Sports serve as rallying point during disaster

·3 min read

Dec. 21—If you ever doubt the impact that sports can have on a community, there's a simple solution.

Just look around.

After a slew of tornadoes ravaged western Kentucky two weekends ago, it didn't take long for people in the surrounding areas to show their generosity. Of course, communities came together to provide support for places like Bremen, Bowling Green, Mayfield and other affected areas in between.

That spirit of giving filled the sports world, as well.

When we think of athletics, it's usually in the context of fierce competition. We love our teams, we hate our rivals, and we love the game (whatever specific game that may be). Often, that's enough.

However, when tragedy strikes, that's when sports create the biggest impact. Hitting game-winning shots and playing lockdown defense are one thing, but they pale in comparison to the type of impact that can be made when people are in dire need of help.

Take the Independence Bank Kentucky-Indiana Classic this week at the Sportscenter, for example. It features several games packed into a short timeframe, and organizers are asking for toy or gift card donations to give to youth in the region before the holidays.

In Lexington, Kentucky's football foursome of Will Levis, Chris Rodriguez Jr., Wan'Dale Robinson and Josh Paschal spent the day signing autographs, with donations going to tornado relief. By the end of the session, the Wildcats had raised more than $20,000.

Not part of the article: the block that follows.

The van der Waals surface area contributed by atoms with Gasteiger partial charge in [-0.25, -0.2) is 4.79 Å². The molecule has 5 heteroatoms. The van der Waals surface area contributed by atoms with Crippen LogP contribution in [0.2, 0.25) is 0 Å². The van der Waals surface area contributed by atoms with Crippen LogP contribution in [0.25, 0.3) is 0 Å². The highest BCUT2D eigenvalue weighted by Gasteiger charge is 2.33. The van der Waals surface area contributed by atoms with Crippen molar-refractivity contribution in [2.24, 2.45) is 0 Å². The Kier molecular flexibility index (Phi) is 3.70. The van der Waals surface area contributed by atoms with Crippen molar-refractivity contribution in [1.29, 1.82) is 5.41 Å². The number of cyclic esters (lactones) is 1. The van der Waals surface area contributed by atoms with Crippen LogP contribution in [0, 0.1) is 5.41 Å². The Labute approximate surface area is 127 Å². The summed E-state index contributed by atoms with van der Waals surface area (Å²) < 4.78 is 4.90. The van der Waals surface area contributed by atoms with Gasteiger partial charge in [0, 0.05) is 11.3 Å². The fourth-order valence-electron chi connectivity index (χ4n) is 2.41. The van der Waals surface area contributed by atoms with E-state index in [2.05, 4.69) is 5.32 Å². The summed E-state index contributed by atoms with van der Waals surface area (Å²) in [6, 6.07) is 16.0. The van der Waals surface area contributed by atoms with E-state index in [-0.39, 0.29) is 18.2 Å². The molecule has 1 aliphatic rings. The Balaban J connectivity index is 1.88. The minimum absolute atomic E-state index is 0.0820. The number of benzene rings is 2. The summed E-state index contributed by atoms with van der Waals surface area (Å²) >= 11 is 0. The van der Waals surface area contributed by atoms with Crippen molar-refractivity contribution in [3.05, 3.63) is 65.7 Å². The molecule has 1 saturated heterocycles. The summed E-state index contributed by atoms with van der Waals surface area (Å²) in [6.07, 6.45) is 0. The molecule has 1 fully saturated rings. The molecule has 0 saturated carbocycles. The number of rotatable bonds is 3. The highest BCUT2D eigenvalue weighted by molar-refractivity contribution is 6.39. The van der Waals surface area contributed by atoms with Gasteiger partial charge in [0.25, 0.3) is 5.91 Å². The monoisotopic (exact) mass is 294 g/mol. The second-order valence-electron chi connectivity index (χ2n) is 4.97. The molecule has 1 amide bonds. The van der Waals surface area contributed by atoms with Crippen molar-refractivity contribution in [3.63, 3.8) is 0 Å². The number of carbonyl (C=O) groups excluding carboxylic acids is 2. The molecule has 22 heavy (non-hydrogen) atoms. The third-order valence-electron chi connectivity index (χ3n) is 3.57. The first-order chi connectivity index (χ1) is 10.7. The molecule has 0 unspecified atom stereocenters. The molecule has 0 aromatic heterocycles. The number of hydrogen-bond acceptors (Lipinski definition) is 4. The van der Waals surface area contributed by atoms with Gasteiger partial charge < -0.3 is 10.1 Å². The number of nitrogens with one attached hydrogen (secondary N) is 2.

That came days after members of the school's athletic department hosted the Kentucky United Telethon, which ultimately raised more than $3 million.

At Western Kentucky University's basketball game against Louisville on Saturday in Bowling Green, fans were encouraged to give if they could or simply use the afternoon to forget their daily troubles if they couldn't. The Cardinals basketball team even brought toys to donate, and a local Bowling Green company pledged $500 for each free throw WKU hit that afternoon. As it turned out, the Hilltoppers sank 25 foul shots in the 82-72 win.

Now, after the Kentucky men's hoops team was left looking for an opponent for Wednesday after the Cardinals pulled out due to COVID-19 health and safety protocols, the Hilltoppers were there to fill in. And, as a result, proceeds from the contest will go to help tornado victims as well.

Along those same lines, Cats coach John Calipari has teamed with Charlotte-based Samaritan's Feet to give away 10,000 shoes to those affected.

Right here in Owensboro, alumni of the Kentucky Wesleyan College baseball program raised more than $40,000 to help those affected in nearby Bremen and Earlington.

On and on it goes, and it's truly remarkable. There are dozens, if not hundreds, of relief fundraisers out there.

Sports are more than just about playing games. At its purest essence, athletics is supposed to be a rallying point, whether that's coming together to cheer for your favorite team alongside other diehard fans or jeering the opposition in a heated rivalry.

However, off the court and off the field, we're all the same. Sometimes, we need help. Other times, we're the helpers.

Ultimately, sports bring people together — and they provide more of an impact than anyone might realize.

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